If you’ve used BrightCarbon’s guides before, we have no doubt that you can make your content look incredible. But something you might not have dabbled in yet is changing up the slide background in PowerPoint. The right presentation backdrop can do a lot, from keeping everything on brand to adding visual flair.

There are a couple of reasons you might want to design a PowerPoint slide background, rather than placing graphics directly on the slide. Firstly, you can easily apply the background to multiple slides and, secondly, if you have graphics as a background you won’t keep accidentally selecting the image or other elements when you’re placing content on top.

1. How to make a picture background

This is probably the easiest PowerPoint slide background to put together. Before you start, make sure you have the image you want to use saved somewhere accessible (and make sure it’s high definition; low res, blurry images won’t make you look good!). Then, start with a blank slide.

Go to the Design tab and select Format Background. This will bring up the Format Background sidebar. When you select Picture or texture fill, PowerPoint automatically fills the slide with this lovely texture.

Screenshot of PowerPoint showing a slide with the default PowerPoint picture background - papyrus.

If you’re not creating a presentation on Ancient Egypt, it might not be the right choice for you. There are a couple of ways to swap out the image. Right-click or Ctrl + C to copy the picture you want to use, then go back to the Format Background panel, and select Clipboard under Picture source. Alternatively, select Insert. This will bring up a pop up which gives you a few options:

  • From a file: Select a saved image from your documents.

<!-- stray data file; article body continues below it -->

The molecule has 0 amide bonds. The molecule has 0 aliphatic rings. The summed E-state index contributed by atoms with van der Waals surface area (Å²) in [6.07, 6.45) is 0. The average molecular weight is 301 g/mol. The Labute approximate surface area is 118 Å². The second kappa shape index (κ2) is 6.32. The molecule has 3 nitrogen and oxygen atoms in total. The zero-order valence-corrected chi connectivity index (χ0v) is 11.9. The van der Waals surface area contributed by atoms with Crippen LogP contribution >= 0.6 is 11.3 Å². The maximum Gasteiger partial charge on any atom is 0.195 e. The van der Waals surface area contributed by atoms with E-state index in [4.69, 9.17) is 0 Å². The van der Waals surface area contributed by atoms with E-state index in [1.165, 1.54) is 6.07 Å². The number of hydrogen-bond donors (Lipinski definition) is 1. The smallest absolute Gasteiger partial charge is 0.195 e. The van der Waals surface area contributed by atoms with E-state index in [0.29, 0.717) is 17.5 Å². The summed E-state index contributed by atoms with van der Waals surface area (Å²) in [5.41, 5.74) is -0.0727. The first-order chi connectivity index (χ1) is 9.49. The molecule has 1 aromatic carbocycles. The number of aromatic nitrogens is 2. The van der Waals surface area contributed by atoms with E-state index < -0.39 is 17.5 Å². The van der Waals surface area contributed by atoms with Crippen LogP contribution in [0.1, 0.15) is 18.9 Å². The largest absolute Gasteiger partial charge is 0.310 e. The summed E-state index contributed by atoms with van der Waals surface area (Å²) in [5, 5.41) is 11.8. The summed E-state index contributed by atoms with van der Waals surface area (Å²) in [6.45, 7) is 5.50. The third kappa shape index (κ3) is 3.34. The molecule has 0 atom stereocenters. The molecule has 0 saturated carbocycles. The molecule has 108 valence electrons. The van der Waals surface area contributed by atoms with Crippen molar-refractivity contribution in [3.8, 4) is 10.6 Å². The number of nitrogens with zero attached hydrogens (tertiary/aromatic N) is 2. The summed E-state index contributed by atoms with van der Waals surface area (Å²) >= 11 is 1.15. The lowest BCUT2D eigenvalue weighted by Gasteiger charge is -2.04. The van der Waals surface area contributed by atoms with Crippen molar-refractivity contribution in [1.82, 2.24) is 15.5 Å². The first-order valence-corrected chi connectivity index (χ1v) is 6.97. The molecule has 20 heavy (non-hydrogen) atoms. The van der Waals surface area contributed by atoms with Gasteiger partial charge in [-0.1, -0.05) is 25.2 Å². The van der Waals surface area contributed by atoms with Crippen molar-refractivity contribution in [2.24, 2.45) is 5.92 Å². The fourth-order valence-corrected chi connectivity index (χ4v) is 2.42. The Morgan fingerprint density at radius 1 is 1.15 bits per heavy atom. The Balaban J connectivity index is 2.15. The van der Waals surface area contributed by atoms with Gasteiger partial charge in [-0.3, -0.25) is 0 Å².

• Stock images: Pick from a robust library of stock imagery.
  • Online pictures: Search straight from the web.
  • From icons: Browse the icon library and construct a background from this. We wouldn’t recommend this option as it can look a bit naff!

I’ve saved a nice image for our purposes, so I’ll select From a File.

Screenshot of the PowerPoint edit mode. A slide is shown with a clean, professional looking image as the slide background.

And boom! That lovely image is now my background, and doesn’t it look great?

A couple of considerations for using images as slide backgrounds in PowerPoint:

  • You can apply a background to every slide but it might be a bit too intense (and repetitive) for the audience, especially if your image is very eye-catching. Use image backgrounds sparingly on title and divider slides instead.
  • Don’t forget about contrast. Make sure the colour contrast between the background and the text is high enough across all your slides – this can be especially tricky with images. But the payoff is huge, making your presentation more accessible for your audience. For more information on colour contrast in presentations, plus a free contrast checker, check out this blog post: Colour contrast post.

2. How to create a colourful slide background in PowerPoint

But what if you don’t want an image as your background? Fear not, we’ve got you covered here as well. Let’s make something colourful.

First, open the Format Background sidebar again, but this time go to the Gradient fill option. You have a few options to play around with, and some pre-set gradients to choose from but you’ll likely want to create a gradient that matches your brand. First, select the two markers or Gradient stops and adjust their colours to your desired combination (I’ve gone for a subtle blue-to-pink).

Screenshot of a gradient slide background in PowerPoint

You can add in more colours by clicking anywhere on the Gradient stops bar. Just be wary about adding too many as it can quickly become an eyesore!

Screenshot of the same gradient slide background, this time with a small amount of orange in the top right hand corner

You can also move the sliders to change the proportions of each colour segment, add more markers, change the direction or shape of the gradient and more to produce even more variations. If you’re new to gradients, this Digital Synopsis article has a few useful tips on how to create gradients that look just right.

There’s plenty of options and we can’t cover them all here, but try to familiarise yourself with the different settings so you can produce more beautiful backgrounds like this! Though gradient backgrounds are easier to place content over than images, again, don’t forget about contrast – your audience still needs to be able to see your content clearly.